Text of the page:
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Treasury Department Issues New Guidance on Certification Relating to PPP Necessity

Following extensive publicity regarding large or publicly-traded businesses that have received loans under the Paycheck Protection Program (PPP), the Treasury Department has updated its PPP guidance to further clarify that most public companies and potentially other non-public companies with adequate sources of liquidity are likely not eligible for the program.  Companies that have received PPP funds have until May 7, 2020, to return the funds to the SBA if they deem themselves ineligible under the new guidelines provided.

As outlined in SBA’s FAQ #31 below, PPP borrowers are required to certify in good faith that the “[c]urrent economic uncertainty makes this loan request necessary to support the ongoing operations” of the borrower.  In an update to its FAQ, the Treasury states that it is “unlikely that a public company with substantial market value and access to the capital markets” can make this certification in good faith.  In addition to public companies, the new guidance could apply to any company with adequate sources of liquidity for the company’s ongoing operations.

Furthermore, the SBA indicated that each PPP borrower should carefully assess its economic need for a PPP loan, taking into account not only current business activity levels but also access to capital that could support ongoing operations without significant detriment, and consider returning any PPP funds borrowed to the extent it can no longer make the certification that the loan is economically necessary to support operations.

On April 23, 2020, the SBA added a new question and answer to its Frequently Asked Question relating to the PPP.  Recipients and applicants of PPP funds should carefully review the newly added Question 31 as detailed below.

31. Question: Do businesses owned by large companies with adequate sources of liquidity to support the business’s ongoing operations qualify for a PPP loan?

Answer:  In addition to reviewing applicable affiliation rules to determine eligibility, all borrowers must assess their economic need for a PPP loan under the standard established by the CARES Act and the PPP regulations at the time of the loan application.  Although the CARES Act suspends the ordinary requirement that borrowers must be unable to obtain credit elsewhere (as defined in section 3(h) of the Small Business Act), borrowers still must certify in good faith that their PPP loan request is necessary.  Specifically, before submitting a PPP application, all borrowers should review carefully the required certification that “[c]urrent economic uncertainty makes this loan request necessary to support the ongoing operations of the Applicant.”  Borrowers must make this certification in good faith, taking into account their current business activity and their ability to access other sources of liquidity sufficient to support their ongoing operations in a manner that is not significantly detrimental to the business.  For example, it is unlikely that a public company with substantial market value and access to capital markets will be able to make the required certification in good faith, and such a company should be prepared to demonstrate to SBA, upon request, the basis for its certification.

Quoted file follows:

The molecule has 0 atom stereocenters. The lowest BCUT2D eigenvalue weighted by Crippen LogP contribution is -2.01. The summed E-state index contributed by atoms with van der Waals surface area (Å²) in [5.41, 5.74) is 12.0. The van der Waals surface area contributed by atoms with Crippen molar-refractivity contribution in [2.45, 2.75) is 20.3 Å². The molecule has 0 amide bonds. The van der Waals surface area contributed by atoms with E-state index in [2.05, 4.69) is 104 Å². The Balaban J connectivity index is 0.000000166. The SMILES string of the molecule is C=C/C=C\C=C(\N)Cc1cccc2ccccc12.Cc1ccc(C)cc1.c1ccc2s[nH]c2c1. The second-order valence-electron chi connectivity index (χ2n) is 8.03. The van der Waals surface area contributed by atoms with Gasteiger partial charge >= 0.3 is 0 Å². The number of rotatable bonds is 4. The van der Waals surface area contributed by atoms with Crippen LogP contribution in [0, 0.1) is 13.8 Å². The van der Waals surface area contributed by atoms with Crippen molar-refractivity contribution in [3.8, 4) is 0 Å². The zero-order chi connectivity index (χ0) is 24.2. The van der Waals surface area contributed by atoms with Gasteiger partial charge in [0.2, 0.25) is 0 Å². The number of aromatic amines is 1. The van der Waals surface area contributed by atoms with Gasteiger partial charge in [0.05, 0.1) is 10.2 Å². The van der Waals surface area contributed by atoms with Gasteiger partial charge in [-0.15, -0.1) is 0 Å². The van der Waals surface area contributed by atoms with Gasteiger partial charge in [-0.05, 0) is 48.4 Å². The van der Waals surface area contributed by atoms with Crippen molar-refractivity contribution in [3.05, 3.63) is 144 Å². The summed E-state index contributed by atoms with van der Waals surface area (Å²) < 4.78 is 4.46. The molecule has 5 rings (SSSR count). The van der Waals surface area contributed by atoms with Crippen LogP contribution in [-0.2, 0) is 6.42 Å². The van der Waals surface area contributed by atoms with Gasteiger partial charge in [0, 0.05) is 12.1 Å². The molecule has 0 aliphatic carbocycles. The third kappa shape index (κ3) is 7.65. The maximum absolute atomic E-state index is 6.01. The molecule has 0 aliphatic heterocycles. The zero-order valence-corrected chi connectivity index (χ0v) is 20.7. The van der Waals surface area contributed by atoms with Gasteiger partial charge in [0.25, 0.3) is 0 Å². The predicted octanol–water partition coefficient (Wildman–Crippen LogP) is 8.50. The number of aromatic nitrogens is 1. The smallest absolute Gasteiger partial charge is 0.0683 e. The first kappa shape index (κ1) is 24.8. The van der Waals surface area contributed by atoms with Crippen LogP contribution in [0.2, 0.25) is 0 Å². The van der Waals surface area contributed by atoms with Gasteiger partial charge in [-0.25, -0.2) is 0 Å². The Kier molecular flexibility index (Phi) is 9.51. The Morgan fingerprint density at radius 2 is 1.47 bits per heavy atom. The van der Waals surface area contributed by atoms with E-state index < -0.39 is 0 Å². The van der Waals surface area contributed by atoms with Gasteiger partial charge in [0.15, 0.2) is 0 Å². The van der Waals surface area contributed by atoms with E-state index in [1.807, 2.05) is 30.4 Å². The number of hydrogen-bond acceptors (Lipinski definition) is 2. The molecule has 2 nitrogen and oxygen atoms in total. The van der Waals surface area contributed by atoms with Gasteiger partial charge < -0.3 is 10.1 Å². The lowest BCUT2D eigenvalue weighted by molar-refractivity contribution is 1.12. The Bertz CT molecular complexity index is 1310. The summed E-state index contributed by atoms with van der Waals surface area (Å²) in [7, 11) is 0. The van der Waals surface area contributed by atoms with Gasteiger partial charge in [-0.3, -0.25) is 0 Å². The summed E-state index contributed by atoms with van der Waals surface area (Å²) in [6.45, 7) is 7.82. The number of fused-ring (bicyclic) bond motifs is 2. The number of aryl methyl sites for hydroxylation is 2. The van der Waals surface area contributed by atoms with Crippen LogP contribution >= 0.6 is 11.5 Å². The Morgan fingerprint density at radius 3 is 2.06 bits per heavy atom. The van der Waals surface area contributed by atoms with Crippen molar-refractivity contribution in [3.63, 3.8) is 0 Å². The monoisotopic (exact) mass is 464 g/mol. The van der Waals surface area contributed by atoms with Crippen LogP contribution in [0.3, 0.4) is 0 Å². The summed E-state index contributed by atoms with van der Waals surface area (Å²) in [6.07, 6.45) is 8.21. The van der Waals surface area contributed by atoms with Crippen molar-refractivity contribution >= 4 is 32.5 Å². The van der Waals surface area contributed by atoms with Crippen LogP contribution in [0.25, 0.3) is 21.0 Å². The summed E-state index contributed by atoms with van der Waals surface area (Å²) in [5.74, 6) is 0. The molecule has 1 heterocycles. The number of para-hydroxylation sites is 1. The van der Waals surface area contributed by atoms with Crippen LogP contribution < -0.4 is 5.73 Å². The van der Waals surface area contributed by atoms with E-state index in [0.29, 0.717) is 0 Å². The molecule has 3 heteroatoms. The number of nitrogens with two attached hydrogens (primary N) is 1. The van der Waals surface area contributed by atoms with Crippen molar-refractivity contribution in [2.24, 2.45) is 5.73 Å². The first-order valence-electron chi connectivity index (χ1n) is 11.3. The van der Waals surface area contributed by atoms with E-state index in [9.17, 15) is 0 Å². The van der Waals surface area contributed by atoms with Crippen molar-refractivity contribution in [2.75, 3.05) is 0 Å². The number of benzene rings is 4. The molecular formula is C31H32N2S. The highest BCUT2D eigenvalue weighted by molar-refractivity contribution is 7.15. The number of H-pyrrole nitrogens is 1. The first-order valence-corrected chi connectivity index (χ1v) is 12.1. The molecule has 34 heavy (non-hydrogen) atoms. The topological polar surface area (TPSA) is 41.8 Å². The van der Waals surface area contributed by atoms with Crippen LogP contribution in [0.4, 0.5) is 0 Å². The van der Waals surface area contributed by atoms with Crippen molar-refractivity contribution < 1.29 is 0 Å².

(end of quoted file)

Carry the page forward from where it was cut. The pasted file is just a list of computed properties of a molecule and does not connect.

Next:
Lenders may rely on a borrower’s certification regarding the necessity of the loan request.  Any borrower that applied for a PPP loan prior to the issuance of this guidance and repays the loan in full by May 7, 2020 will be deemed by SBA to have made the required certification in good faith.

The answer applies to all borrowers and even though the example applies to public companies, borrowers and applicants are required to take into account their current business activity and their ability to access other sources of liquidity sufficient to support their ongoing operations in a manner that is not significantly detrimental to the business.

Importantly, for borrowers that have received a loan prior to the updated guidance, the certification will be deemed to have been made in good faith if the loan is paid in full by May 7, 2020.

We encourage you to confer with legal counsel as to the applicability of the new guidance on your PPP loan or application prior to the May 7, 2020 safe-harbor date.

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